The Ridge Route’s Later Years (And Efforts To Preserve It):
The early Ridge Route didn’t stay un-tinkered-with for long. Less than a decade after the 1919 concrete cap dried, ideas began percolating about expanding its two paved lanes to three. (For the Ridge Route’s earlier history, check out Parts 1, 2, and 3!)
Work on this expansion commenced in 1927, while the Roaring Twenties were still roaring. But the Great Depression soon intervened. The new and improved three-lane version – now known as Highway 99 – ultimately took more than four years to finish.
This massive upgrade not only added a third center “passing” lane but also (following Auto Club engineers’ recommendations) straightened many of the route’s snake-like twists and turns. When completed in October, 1933, the new roadway had eliminated 593 of those hairpin turns, including the infamous “Dead Man’s Curve.” It also created a fresh “alternate” alignment for the southerly 27-mile stretch between Castaic and Gorman, and smoothed the twisty 3.5 mile Grapevine Canyon stretch at the northern end. The pavement was now a luxurious thirty feet in width atop a 46-foot graded road bed.
All told, the new “Alternate” version chopped off ten miles in distance and a full hour’s driving time from the earlier, looping Ridge Route. It was good thing for motorists, but a sad thing for the early businesses that had sprung up beside the original Ridge Route. The new realignment left many of the old roadside establishments marooned, without passing motorists to sustain them.
And even with all the improvements and changes, a cautionary sign at each end continued to warn motorists: “You are now approaching one of the world’s most dangerous highways.”
That handy new central passing lane was no small part of the safety problem. Dubbed a “suicide lane,” it now added its own form of peril, leading to head-on collisions.
In its new incarnation, the southern portion of the road was routed through Piru Canyon, zinging past the iconic “pyramid” in Piru Gorge. So why hadn’t the engineers put the Ridge Route there in the first place? Well, there’d been talk of a dam in the canyon that would have flooded the roadway – so the road had been put elsewhere. Now, however, engineers decided to construct a concrete channel to reroute the water. That left Piru Canyon as a grand spot for the new three-lane road. Or so everyone thought at the time.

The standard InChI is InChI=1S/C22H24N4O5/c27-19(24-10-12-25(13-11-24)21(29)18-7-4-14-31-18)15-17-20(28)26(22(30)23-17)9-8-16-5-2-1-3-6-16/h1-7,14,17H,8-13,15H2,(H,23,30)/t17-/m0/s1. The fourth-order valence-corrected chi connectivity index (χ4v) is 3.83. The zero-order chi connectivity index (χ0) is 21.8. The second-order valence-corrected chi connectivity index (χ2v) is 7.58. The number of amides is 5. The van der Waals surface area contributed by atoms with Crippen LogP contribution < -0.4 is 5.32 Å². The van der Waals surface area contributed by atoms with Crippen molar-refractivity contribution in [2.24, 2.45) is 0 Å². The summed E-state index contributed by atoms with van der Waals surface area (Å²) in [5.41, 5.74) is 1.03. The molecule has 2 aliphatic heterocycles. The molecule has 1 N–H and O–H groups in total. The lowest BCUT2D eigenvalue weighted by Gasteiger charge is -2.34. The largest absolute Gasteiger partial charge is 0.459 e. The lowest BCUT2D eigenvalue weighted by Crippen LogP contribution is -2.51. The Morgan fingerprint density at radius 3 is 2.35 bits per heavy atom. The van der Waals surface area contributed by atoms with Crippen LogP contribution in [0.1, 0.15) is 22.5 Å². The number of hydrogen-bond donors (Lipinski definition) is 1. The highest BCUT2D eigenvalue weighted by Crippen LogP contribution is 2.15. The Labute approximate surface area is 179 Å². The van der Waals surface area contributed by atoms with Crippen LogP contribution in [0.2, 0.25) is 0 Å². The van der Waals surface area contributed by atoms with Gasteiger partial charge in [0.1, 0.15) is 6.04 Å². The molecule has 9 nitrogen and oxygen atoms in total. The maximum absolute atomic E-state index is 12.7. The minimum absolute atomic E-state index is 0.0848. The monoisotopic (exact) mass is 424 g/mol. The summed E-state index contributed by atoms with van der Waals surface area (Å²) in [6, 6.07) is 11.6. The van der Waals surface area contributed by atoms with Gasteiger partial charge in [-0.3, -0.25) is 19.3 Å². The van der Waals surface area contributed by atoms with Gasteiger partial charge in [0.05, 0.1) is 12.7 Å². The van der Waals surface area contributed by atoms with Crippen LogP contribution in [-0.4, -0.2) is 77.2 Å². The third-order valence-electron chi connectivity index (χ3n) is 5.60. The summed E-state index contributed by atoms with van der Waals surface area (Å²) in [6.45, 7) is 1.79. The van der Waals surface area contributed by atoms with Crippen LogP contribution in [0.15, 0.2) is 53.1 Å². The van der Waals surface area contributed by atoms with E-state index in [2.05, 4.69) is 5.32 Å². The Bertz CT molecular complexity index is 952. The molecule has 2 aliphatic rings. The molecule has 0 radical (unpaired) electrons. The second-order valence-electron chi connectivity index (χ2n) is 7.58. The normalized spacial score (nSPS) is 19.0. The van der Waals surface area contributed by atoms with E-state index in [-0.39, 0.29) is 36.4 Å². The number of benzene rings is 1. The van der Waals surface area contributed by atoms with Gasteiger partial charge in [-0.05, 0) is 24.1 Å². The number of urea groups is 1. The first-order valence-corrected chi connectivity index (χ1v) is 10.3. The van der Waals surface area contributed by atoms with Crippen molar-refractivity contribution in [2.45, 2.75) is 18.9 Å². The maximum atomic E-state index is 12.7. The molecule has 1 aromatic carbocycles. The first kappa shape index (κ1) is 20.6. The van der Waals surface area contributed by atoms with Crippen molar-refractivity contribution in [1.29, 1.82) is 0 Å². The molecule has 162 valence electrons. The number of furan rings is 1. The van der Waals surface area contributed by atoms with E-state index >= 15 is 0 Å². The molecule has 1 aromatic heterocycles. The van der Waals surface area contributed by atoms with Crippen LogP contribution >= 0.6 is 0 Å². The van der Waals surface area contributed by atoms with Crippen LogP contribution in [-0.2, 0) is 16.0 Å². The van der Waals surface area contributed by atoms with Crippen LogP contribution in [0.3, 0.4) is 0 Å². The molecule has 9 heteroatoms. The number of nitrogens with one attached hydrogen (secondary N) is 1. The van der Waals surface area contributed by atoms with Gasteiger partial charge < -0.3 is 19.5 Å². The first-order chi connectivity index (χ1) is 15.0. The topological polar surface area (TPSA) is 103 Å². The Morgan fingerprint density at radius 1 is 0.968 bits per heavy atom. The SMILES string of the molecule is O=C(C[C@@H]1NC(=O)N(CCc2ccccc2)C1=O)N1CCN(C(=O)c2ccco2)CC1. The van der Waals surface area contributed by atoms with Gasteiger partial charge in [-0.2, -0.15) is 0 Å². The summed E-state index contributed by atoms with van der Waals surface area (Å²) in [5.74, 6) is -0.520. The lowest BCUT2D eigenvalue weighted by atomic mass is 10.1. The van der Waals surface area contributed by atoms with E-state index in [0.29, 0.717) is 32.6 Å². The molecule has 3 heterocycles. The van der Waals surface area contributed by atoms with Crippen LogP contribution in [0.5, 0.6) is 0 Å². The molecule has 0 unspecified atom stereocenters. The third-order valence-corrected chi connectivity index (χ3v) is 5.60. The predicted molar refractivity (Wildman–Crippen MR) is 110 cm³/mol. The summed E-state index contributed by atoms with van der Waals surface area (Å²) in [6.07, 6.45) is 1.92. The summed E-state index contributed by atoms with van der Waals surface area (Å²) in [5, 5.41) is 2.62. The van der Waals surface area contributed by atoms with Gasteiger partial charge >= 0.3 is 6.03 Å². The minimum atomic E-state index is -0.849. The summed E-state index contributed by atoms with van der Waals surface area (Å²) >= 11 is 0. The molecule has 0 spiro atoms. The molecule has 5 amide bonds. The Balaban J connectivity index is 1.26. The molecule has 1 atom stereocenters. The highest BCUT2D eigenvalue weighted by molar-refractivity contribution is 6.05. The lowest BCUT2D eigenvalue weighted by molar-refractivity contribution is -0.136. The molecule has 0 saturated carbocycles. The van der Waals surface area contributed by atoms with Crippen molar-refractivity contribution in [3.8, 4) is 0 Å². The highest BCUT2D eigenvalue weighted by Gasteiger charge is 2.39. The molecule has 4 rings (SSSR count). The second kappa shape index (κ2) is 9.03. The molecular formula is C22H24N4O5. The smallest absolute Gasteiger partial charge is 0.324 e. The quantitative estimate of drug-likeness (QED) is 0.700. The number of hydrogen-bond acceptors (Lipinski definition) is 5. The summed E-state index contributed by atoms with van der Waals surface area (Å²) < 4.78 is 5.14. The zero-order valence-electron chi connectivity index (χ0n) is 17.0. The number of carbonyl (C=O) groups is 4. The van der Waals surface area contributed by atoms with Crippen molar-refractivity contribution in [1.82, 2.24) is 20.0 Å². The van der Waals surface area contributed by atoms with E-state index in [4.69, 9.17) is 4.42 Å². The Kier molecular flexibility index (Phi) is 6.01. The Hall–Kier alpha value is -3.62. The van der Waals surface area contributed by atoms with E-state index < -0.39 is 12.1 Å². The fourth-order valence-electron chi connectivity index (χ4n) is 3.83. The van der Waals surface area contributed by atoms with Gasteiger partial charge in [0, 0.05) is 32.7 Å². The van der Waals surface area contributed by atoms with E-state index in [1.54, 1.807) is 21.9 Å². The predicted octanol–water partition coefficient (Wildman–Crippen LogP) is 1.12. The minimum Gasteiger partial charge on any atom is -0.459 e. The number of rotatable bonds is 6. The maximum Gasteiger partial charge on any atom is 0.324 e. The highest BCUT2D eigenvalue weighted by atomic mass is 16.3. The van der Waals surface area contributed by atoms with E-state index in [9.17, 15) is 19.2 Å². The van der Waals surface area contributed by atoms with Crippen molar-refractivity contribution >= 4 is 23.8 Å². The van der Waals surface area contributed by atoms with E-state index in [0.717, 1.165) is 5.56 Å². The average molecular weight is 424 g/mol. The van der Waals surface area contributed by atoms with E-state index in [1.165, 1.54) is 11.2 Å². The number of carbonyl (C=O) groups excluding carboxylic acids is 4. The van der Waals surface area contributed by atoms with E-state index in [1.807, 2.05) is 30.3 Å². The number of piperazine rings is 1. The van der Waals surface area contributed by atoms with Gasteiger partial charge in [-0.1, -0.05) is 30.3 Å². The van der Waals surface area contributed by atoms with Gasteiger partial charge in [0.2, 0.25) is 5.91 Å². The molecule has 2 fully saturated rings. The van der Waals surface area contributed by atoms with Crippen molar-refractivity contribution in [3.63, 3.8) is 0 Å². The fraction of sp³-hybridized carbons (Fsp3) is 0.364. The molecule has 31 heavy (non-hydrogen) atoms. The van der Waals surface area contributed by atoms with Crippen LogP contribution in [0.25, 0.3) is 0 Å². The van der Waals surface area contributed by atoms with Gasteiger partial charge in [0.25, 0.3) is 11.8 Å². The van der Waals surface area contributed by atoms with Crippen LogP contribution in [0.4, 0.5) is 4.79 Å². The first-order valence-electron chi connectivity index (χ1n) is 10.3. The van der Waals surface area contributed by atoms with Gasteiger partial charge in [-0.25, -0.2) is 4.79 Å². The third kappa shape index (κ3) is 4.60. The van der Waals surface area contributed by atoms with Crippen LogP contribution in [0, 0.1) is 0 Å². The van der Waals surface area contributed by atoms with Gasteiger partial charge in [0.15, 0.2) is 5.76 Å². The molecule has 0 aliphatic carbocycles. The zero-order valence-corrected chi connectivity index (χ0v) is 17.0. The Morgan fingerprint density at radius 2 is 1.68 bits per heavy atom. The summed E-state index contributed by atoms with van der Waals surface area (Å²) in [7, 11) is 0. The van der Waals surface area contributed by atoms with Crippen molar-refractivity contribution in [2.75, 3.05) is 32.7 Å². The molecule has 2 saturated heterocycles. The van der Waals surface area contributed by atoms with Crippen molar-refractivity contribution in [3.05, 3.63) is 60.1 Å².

An enthusiastic ceremony was held to snip the blue-and-gold silk ribbon and open this “engineering wonder of the world” on October 29, 1933. Featured speakers included Harry Hopkins, chair of the California State Highway Commission. Three high school bands cheerfully helped herald the event. The cost of the new improvements? Some $2.9 million.
The older two-lane version of the Ridge Route still wasn’t paid for, of course. Retiring those bonds would take another thirty-plus years. But by the time the new roadway was completed, the cost of the the realignment had already been covered by the state gas tax. Proponents also claimed it would pay for itself nine times over in the first three years, counting time saved by truckers. It was a creative argument, proving (if nothing else) that frugality depends on the eye of the beholder.
But after the speeches and band music died away, it didn’t take long before engineers were itching for even more embellishments to the road – broadening it this time from three lanes to four, and re-aligning a significant portion of the route yet again.
Initial studies for these latest improvements were launched in 1940. But World War II threw its own money wrench into those plans. Construction finally got going in earnest in 1947, and by 1952 a fresh four-lane was in place.
“It is no good,” grumbled early Ridge Route settler Nell Martinez Callahan, watching the road work in 1947. Ever since the earlier three-lane had gone in, her long-time roadside restaurant and gas station had seen few visitors. Now with the new four-lane, “only the lizards and mountain life” would be left to travel the Ridge Route’s old concrete surface, as a mournful newspaper reporter put it.